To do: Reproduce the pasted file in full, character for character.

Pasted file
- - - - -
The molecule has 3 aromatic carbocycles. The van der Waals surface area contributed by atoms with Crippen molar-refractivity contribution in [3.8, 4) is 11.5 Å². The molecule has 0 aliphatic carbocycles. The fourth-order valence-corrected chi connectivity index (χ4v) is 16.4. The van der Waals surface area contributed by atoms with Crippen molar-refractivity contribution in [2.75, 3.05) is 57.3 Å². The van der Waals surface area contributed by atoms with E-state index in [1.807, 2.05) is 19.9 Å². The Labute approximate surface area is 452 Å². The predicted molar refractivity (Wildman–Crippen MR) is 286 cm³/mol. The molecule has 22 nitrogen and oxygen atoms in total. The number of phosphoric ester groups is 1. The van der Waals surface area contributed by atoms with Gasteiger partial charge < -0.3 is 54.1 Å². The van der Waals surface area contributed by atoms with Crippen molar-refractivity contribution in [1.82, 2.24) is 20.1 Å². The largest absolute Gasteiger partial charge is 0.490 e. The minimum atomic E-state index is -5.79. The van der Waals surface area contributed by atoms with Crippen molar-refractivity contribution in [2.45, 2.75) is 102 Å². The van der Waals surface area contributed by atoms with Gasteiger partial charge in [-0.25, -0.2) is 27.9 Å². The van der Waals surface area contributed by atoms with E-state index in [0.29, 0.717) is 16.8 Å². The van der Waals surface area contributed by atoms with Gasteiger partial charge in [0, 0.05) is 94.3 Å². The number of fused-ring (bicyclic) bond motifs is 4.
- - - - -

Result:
The molecule has 3 aromatic carbocycles. The van der Waals surface area contributed by atoms with Crippen molar-refractivity contribution in [3.8, 4) is 11.5 Å². The molecule has 0 aliphatic carbocycles. The fourth-order valence-corrected chi connectivity index (χ4v) is 16.4. The van der Waals surface area contributed by atoms with Crippen molar-refractivity contribution in [2.75, 3.05) is 57.3 Å². The van der Waals surface area contributed by atoms with E-state index in [1.807, 2.05) is 19.9 Å². The Labute approximate surface area is 452 Å². The predicted molar refractivity (Wildman–Crippen MR) is 286 cm³/mol. The molecule has 22 nitrogen and oxygen atoms in total. The number of phosphoric ester groups is 1. The van der Waals surface area contributed by atoms with Gasteiger partial charge < -0.3 is 54.1 Å². The van der Waals surface area contributed by atoms with Crippen molar-refractivity contribution in [1.82, 2.24) is 20.1 Å². The largest absolute Gasteiger partial charge is 0.490 e. The minimum atomic E-state index is -5.79. The van der Waals surface area contributed by atoms with Crippen molar-refractivity contribution in [2.45, 2.75) is 102 Å². The van der Waals surface area contributed by atoms with Gasteiger partial charge in [-0.25, -0.2) is 27.9 Å². The van der Waals surface area contributed by atoms with E-state index in [0.29, 0.717) is 16.8 Å². The van der Waals surface area contributed by atoms with Gasteiger partial charge in [0, 0.05) is 94.3 Å². The number of fused-ring (bicyclic) bond motifs is 4.